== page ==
The Decemberists at the State Theatre June 16th | Arts & Culture

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The Decemberists at the State Theatre June 16th
The Decemberists at the State Theatre June 16th



609 Congress St.

Portland, ME

June 16 at 7:30pm

Tickets go on-sale Friday, May 6 at 10:00am and will be available in person at the Cumberland County Civic Center Box Office, charge by phone at 800-745-3000 and online

$39.50 / General Admission, all ages.

Life as a musician means continual evolution.  Over the course of a career, any band worth paying attention to will pursue a sound, a direction, until it triggers a different idea and they’re chasing some other distant dream. With their sixth album, The King Is Dead, The Decemberists illustrate the power that comes from this kind of creative call-and-response.

When the band completed their wildly ambitious 2009 song cycle The Hazards of Love, front man and primary songwriter Colin Meloy said that “doing this album took a lot out of me, and I’m definitely curious what will come out now that I’ve gotten it out of my system.”

The Hazards of Love, a narrative suite that grew out of old English folk tunes, met with widespread acclaim (Mojo wrote that “this spellbinding work peaks and soars with all the warmth and wonder of some great romantic adventure,” while Rolling Stone gave the album four stars), and was followed by a grand-scale tour in which The Decemberists performed the project in full.  But by that time, Meloy was already feeling the pull of another approach.

Hazards was actually a bit self-destructive,” he says. “We knew people might have a hard time getting into it. On tour, we would play the whole thing—but once we were onstage at Bonnaroo or wherever, I just kind of wanted to play some normal songs!”

Inspired by a move to a more rural area outside the band’s base of Portland, Oregon, Meloy took a few songs that had been left off of Hazards and started working on the kind of project he had long been thinking about—a set of more stripped-down, country-based songs. The mostly-acoustic arrangements on The King Is Dead showcase the ways in which The Decemberists—Meloy, Chris Funk, Jenny Conlee, Nate Query, and John Moen—sound just as glorious in simple, concise compositions as they do on the elaborate structures that have defined their work for years.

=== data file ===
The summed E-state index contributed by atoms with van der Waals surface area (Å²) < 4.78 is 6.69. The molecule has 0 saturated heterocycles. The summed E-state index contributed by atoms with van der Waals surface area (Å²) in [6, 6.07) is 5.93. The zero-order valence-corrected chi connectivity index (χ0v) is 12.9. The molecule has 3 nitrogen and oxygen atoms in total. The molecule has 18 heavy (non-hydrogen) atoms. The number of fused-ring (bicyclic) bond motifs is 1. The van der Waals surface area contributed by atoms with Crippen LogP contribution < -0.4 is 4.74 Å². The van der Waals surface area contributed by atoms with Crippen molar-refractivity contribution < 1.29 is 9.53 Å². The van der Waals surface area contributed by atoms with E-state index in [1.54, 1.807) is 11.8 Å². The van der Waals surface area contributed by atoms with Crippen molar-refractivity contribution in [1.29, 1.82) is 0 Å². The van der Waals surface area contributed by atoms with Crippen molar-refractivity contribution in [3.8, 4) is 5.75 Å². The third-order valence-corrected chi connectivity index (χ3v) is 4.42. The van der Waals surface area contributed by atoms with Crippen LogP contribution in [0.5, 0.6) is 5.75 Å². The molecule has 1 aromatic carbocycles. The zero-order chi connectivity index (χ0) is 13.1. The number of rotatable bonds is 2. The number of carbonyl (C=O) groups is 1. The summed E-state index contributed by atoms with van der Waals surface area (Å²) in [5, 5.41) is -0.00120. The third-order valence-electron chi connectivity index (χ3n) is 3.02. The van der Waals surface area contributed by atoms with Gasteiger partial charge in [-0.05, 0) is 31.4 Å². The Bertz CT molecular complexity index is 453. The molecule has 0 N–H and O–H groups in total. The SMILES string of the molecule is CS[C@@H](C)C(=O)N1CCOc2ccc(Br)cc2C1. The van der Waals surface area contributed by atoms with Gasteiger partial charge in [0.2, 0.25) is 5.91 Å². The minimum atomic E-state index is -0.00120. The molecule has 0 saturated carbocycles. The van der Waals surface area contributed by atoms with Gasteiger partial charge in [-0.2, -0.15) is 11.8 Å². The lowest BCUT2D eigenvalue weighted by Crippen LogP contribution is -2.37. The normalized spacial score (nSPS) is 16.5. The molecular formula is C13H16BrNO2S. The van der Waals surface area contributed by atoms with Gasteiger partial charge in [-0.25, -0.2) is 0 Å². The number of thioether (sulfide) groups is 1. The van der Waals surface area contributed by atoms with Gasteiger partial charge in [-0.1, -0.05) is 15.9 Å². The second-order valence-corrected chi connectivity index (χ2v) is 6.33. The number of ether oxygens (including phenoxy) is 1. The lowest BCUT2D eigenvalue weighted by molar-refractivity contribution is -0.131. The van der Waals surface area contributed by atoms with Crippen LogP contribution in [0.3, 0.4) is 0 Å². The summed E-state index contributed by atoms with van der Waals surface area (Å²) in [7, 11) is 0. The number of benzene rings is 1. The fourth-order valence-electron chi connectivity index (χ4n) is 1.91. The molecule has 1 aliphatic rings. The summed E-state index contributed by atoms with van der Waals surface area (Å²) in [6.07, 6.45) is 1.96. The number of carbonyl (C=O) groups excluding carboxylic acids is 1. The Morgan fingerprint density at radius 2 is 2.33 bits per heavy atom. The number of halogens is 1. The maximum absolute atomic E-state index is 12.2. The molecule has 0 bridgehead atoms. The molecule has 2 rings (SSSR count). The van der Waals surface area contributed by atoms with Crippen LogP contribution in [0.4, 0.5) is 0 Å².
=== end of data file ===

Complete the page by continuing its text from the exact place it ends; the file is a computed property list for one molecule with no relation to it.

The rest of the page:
As far back as 2004, the band released “The Tain,” an eighteen-and-a-half minute single based on an Irish myth. The Crane Wife (which NPR listeners voted their favorite album of 2006) took as its starting point an ancient Japanese folk tale, which was interpreted across three separate songs, and climaxed with “The Island,” a 13-minute, three-section murder ballad.

Meloy points out, however, that creating straightforward, unadorned songs can be at least as hard as building complicated musical epics. “For all my talk about how complex those records were, this one may have been harder to do,” he says. “It’s a real challenge to make simple music, and lot of times we had to deliberately hold off and keep more space. This record is an exercise in restraint.”

The country-rock sound of the 1970s was also behind the decision to bring in Americana luminary Gillian Welch, who sings on seven of the album’s ten songs. “Some of my favorite country-rock records had that consistent pairing with a female voice, like Gram Parsons and Emmylou Harris or Neil and Nicolette Larson on Comes a Time,” says Meloy. “We thought it'd be great if there was a female foil to my singing and Gillian was sweet enough to come on board.”

For all of the album’s shift in musical direction, though, The King Is Dead is still clearly a Decemberists album, especially in the usage of imagery taken from landscapes, plants, and water throughout the lyrics. “The syntax of The Decemberists is definitely still there,” says Meloy. “I didn’t want it to be too much of a departure. But where the nature motifs were more mystical on The Hazards of Love, the flora of this record are more of a pastoral backdrop.”

To Colin Meloy, in some ways The King is Dead represents his own musical journey coming full circle. “Over the last eleven years or so, since I moved to Portland, I feel like I've been mining mostly English traditions for influence”, he says. “I guess I've kind of come back to a lot of the more American music that got me going in the first place – R.E.M. and Camper Van Beethoven and all these bands that borrowed from more American traditions like Neil Young and the Byrds.”

“Sometimes I kind of miss the epic-ness of the other albums,” he continues, “but it’s nice to get all of the information across in three minutes. It’s like going from reading a novel to reading a bunch of short stories.”


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